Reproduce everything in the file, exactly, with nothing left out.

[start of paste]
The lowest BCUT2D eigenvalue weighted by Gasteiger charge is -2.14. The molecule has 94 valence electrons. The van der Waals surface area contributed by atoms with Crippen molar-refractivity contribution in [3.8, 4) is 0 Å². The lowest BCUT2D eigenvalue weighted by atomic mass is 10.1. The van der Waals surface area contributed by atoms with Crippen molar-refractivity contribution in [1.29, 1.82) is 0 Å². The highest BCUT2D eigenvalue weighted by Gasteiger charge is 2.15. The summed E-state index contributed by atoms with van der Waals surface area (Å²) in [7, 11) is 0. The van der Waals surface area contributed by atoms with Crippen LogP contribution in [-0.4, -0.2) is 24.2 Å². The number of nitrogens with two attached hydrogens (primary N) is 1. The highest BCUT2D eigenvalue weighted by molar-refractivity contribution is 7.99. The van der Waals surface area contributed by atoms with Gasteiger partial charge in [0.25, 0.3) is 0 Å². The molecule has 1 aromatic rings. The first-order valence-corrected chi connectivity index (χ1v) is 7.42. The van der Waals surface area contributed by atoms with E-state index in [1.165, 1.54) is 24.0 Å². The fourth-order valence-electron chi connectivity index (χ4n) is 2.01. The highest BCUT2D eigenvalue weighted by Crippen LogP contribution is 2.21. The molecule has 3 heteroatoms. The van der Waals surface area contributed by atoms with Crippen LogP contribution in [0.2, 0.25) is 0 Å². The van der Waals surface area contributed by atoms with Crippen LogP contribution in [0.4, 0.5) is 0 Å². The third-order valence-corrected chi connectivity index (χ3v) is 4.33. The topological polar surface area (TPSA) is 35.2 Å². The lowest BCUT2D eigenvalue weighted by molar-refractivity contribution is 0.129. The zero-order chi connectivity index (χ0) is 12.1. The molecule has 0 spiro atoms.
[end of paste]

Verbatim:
The lowest BCUT2D eigenvalue weighted by Gasteiger charge is -2.14. The molecule has 94 valence electrons. The van der Waals surface area contributed by atoms with Crippen molar-refractivity contribution in [3.8, 4) is 0 Å². The lowest BCUT2D eigenvalue weighted by atomic mass is 10.1. The van der Waals surface area contributed by atoms with Crippen molar-refractivity contribution in [1.29, 1.82) is 0 Å². The highest BCUT2D eigenvalue weighted by Gasteiger charge is 2.15. The summed E-state index contributed by atoms with van der Waals surface area (Å²) in [7, 11) is 0. The van der Waals surface area contributed by atoms with Crippen LogP contribution in [-0.4, -0.2) is 24.2 Å². The number of nitrogens with two attached hydrogens (primary N) is 1. The highest BCUT2D eigenvalue weighted by molar-refractivity contribution is 7.99. The van der Waals surface area contributed by atoms with Gasteiger partial charge in [0.25, 0.3) is 0 Å². The molecule has 1 aromatic rings. The first-order valence-corrected chi connectivity index (χ1v) is 7.42. The van der Waals surface area contributed by atoms with E-state index in [1.165, 1.54) is 24.0 Å². The fourth-order valence-electron chi connectivity index (χ4n) is 2.01. The highest BCUT2D eigenvalue weighted by Crippen LogP contribution is 2.21. The molecule has 3 heteroatoms. The van der Waals surface area contributed by atoms with Crippen LogP contribution in [0.2, 0.25) is 0 Å². The van der Waals surface area contributed by atoms with Crippen LogP contribution in [0.4, 0.5) is 0 Å². The third-order valence-corrected chi connectivity index (χ3v) is 4.33. The topological polar surface area (TPSA) is 35.2 Å². The lowest BCUT2D eigenvalue weighted by molar-refractivity contribution is 0.129. The zero-order chi connectivity index (χ0) is 12.1. The molecule has 0 spiro atoms.